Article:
The UK's Unexplained Wealth Orders - How System Is Performing

Edward Grange, 8 June 2020


The rise of the AFO
Whilst the NCA have indicated they intend to appeal the decision of Mrs Justice Laing, it remains a setback for the agency. In contrast, even though the AFO has yet to have the benefit of judicial scrutiny from the High Court, it has eclipsed the UWO both in terms of the frequency of its use and its ability to actually recover the proceeds of crime held in the UK. 

Like the UWO, the AFO is an investigatory tool; it allows for law enforcement agencies (upon application to the court) the power to freeze a UK bank or building society credit balance with a minimum value of £1,000. Unlike a UWO, which has to be obtained in the High Court, an AFO is obtained in the magistrates’ court, the same court that presides over summary only criminal cases and licencing matters. Only property over £50,000 and held by a person who is a politically exposed person, or connected to such a person or if there is evidence that they are involved in serious crime can be made the subject of a UWO; the AFOs are not so restricted.

An AFO can be obtained if there are reasonable grounds to suspect the monies held in the account are recoverable property (namely obtained through unlawful conduct) or intended for use in unlawful conduct. The intention is to freeze the money whilst the law enforcement agencies are given time to collect evidence so they can make an application for it to be forfeited. 

In August 2019, the NCA obtained AFOs in respect of eight bank accounts holding a total of more than £100 million that they “suspected to have derived from bribery and corruption in an overseas nation” (3). An additional £20 million in another individual’s account linked to this investigation had previously been subject to an AFO in December 2018. The monies were forfeited after the individual concerned agreed to a settlement that did not result in adverse finding against him. In the last 12 months AFrOs (the forfeiture of frozen accounts, the next step after AFOs) have resulted in the SFO recovering approximately £1.5 million, and the Metropolitan Police recovering its biggest ever Forfeiture Order in the sum of €1.9 million. A recent freedom of information request revealed that HMRC obtained 67 AFrOs in 2018/19, a 379 per cent increase from the previous year, recovering some £4.75 million in the process (4).

An AFO can last a maximum of two years, although the length should always be proportionate to the investigatory work required. The impact on those whose assets are frozen can be immense. A Suspicious Activity Report alone could be sufficient for law enforcement agencies to make an application for an AFO. There is no requirement that the accounts are frozen with an expectation of a criminal investigation or indeed criminal prosecution will commence.  

The forfeiture proceedings that follow are civil in nature even though heard in the magistrates’ courts. The standard of proof is on the balance of probabilities that the monies have been obtained through unlawful conduct or are intended for use in unlawful conduct. 

What can be done if served with an AFO?
It may seem trite, but the first step if served with an AFO should be to seek specialist legal advice. The Act allows for applications to be made to discharge or vary the AFO. An individual faced with an AFO should consider whether there is a legal basis on which the granting of the AFO could be quashed. In order to assess the merits of such an application, given that AFOs are often obtained ex parte, a request should be made immediately for disclosure of the application notice (and material underpinning it) that was placed before the magistrates’ court. In addition, an application to vary the AFO may need to be made in order to exclude funds from it in order to pay living, business and legal expenses.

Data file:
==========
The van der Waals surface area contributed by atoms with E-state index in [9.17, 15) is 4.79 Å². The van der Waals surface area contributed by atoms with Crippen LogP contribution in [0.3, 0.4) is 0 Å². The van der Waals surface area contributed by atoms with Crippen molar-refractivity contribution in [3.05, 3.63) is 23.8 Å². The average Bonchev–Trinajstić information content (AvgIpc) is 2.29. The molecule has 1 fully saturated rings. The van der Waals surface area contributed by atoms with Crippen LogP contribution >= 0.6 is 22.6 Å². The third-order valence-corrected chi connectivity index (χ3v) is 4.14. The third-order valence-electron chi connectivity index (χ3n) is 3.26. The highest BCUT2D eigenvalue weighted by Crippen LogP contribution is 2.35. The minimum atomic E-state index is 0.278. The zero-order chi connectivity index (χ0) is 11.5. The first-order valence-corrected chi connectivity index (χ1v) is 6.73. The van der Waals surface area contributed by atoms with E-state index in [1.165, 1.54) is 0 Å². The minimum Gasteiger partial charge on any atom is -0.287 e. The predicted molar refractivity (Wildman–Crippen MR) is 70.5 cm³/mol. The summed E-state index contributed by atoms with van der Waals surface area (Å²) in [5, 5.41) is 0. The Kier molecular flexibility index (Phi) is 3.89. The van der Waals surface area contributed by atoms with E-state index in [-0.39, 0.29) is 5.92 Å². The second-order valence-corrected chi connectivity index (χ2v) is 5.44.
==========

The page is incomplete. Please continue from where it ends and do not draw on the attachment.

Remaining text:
The decision as to whether there are good grounds to challenge the grant of an AFO will vary from case to case but areas to consider are a) whether it can be shown that the reasonable suspicion is linked to the specific money in question, b) whether it can be traced to show that the money ‘under suspicion’ has already been moved from the frozen account, or c) if it can be shown that there is no causal link between the suspicious activity and the money (where, for example, the suspicious activity was too long ago). 

Another important consideration is whether there are any third-party funds frozen in the account. The Act provides that any person affected by the AFO can make an application to release funds. They would need to show that the money is theirs and why it is legitimate.  It will be important for this to be raised at an early stage as once forfeiture is granted, there are no provisions to allow money to be released as compensation.  

Whilst UWOs made a good start to life and delivered on the early promise to be tough on crime and corruption, the AFO and AFrO have now outgrown their sibling and have had more far-reaching consequences for wealthy individuals and families. UWOs have been utilised to gather information about some substantial properties but have yet to result in the recovery of any monies.

The AFO/AFrO in contrast have recovered substantial sums of money and are more attractive to law enforcement given how simple they are to obtain. Like the UWO, the AFO may yet succumb to a setback should the High Court examine this draconian power, but in the meantime, the UK’s criminal enforcement agencies are pressing ahead enthusiastically with their newest and most effective toy. 



2, National Crime Agency v Baker and others [2020] EWHC 822 (Admin), [2020] All ER (D) 59 (Apr))

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